Evaluating taboo trade-offs in ecosystems services and human well-being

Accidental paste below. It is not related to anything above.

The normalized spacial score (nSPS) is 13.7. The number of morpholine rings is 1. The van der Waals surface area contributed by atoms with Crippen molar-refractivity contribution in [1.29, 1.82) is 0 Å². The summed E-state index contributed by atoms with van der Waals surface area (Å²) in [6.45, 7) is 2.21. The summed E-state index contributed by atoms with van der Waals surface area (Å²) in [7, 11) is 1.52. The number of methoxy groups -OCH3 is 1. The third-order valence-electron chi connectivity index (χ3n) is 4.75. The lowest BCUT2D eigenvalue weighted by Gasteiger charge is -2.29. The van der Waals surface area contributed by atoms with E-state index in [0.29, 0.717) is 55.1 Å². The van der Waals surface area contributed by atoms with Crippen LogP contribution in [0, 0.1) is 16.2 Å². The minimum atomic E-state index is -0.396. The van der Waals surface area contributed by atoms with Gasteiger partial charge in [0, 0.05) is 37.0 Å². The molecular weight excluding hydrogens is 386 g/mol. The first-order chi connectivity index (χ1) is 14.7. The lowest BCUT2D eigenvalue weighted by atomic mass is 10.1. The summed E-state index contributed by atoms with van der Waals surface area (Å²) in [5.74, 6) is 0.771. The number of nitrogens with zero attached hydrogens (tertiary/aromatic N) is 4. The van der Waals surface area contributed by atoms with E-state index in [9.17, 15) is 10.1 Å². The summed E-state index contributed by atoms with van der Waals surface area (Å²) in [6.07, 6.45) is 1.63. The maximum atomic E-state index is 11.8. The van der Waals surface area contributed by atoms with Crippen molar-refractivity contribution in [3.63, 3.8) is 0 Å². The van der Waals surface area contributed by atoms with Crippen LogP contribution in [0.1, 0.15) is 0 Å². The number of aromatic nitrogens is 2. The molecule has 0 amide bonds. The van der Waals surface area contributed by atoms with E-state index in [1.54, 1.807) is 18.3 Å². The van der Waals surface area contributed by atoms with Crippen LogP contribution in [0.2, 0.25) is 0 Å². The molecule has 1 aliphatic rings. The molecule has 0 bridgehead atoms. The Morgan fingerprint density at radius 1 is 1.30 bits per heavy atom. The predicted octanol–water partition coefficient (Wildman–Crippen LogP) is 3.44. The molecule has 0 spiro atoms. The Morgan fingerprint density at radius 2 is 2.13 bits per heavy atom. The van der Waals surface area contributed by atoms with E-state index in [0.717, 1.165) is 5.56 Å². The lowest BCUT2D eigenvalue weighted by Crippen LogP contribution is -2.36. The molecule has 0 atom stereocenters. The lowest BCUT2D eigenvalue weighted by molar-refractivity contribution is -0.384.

Environmental management inevitably involves trade-offs among different objectives, values, and stakeholders. Most evaluations of such trade-offs involve monetary valuation or calculation of aggregate production of ecosystem services, which can mask individual winners and losers. We combined a participatory, modeling, and scenarios approach to identify social–ecological trade-offs in a tropical fishery and the implications on well-being of different stakeholders. Such trade-offs are often ignored because losers are marginalized or not represented by quantification, and because the nature of underlying values may result in socially “taboo” trade-offs that pit incommensurable values against one another. This approach was selected because a participatory modeling and scenarios approach can increase awareness of such trade-offs, promote discussion of what is socially acceptable, and potentially identify and reduce obstacles to compliance.